The Housing Health and Safety Rating System (HHSRS)

The HHSRS provides an analysis of how hazardous a property is through assessment of 29 potential hazards found in housing. Landlords have to maintain their properties to provide a safe and healthy environment. The HHSRS is enforced by local authorities.

The Tenancy Deposit Scheme
From 6 April 2007, all deposits taken by landlords and letting agents under Assured Short hold Tenancies (ASTs) in England and Wales must be protected by a tenancy deposit protection scheme. Unless it is dealt with under a tenancy deposit scheme, landlords and letting agents must not take a deposit. To avoid any disputes going to court, each scheme will be supported by an alternative dispute resolution service (ADR). Landlords and letting agents will be able to choose between two types of scheme; a single custodial scheme and two insurance-based schemes.

The Disability Discrimination Act 2005
The DDA 2005 addresses the limitations of current legislation by extending disabled people’s rights in respect of premises that are let or to be let, and common hold premises. Landlords and managers of let premises and premises that are to let will be required to make reasonable adjustments for disabled people. Under the new duties, provided certain conditions are met (for example, that a request has been made), landlords and managers of premises which are to let, or of premises which have already been let, must make reasonable adjustments, and a failure to do so will be unlawful unless it can be justified under the Act. Landlords will only have to make reasonable adjustments. And they will not have to remove or alter physical features of the premises. Learn more here: http://www.dwp.gov.uk/aboutus/dda_factsheet4-premises.pdf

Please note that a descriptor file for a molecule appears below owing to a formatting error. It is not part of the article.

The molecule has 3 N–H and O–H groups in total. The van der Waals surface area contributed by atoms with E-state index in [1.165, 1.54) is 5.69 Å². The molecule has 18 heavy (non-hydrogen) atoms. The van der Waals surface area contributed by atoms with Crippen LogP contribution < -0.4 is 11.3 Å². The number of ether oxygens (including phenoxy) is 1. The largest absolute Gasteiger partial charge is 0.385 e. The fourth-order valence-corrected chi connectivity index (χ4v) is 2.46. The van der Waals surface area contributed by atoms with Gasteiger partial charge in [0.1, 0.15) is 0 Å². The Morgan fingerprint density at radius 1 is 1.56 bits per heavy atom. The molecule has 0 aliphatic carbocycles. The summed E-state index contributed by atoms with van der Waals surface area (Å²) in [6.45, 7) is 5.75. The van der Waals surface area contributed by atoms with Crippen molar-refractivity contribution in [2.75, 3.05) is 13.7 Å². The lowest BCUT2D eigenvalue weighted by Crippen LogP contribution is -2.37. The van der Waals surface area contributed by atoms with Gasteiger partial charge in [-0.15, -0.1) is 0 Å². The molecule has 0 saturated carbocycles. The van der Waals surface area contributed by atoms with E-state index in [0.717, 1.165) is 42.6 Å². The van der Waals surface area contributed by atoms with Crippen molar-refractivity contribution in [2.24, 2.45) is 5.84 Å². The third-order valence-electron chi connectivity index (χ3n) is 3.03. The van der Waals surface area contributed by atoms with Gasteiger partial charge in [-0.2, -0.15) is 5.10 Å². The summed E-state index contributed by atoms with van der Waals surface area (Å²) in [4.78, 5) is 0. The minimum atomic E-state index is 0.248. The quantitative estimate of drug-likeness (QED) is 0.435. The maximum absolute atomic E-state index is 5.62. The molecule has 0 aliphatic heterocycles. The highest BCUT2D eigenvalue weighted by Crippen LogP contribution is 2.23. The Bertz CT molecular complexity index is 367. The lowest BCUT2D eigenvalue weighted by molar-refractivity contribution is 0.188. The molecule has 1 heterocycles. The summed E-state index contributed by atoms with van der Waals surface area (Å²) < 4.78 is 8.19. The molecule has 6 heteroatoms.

Energy Performance Certificates (EPCs)
From 1st October 2008 landlords in England and Wales offering property for rent will be required by law to provide prospective tenants with an Energy Performance Certificate for their property. In Scotland EPCs for rental properties will be required by January 2009. The certificates must be provided free either when (or before) any written information about the property is provided to prospective tenants or a viewing is conducted. A new certificate will not be required on each let since, in the case of rental property; EPCs will be valid for 10 years. The requirement is being introduced to comply with the EU’s Energy Performance of Buildings Directive (EPBD) which applies to all property, including rented property. This became law in 2003 and allowed until January 2009 for full implementation so as to provide time for sufficient numbers of energy assessor to be trained. The Directive’s requirements were introduced in England and Wales along with the controversial Home Information Pack regulations that require sellers to produce packs providing information about their title, local searches, plus an EPC. We can arrange an EPC inspection for our landlord clients upon request.

We hope that the above information helped you answering your questions. If there are any parts of which you are unsure, please ask us. We look forward to being of assistance to you in the letting and management of your property.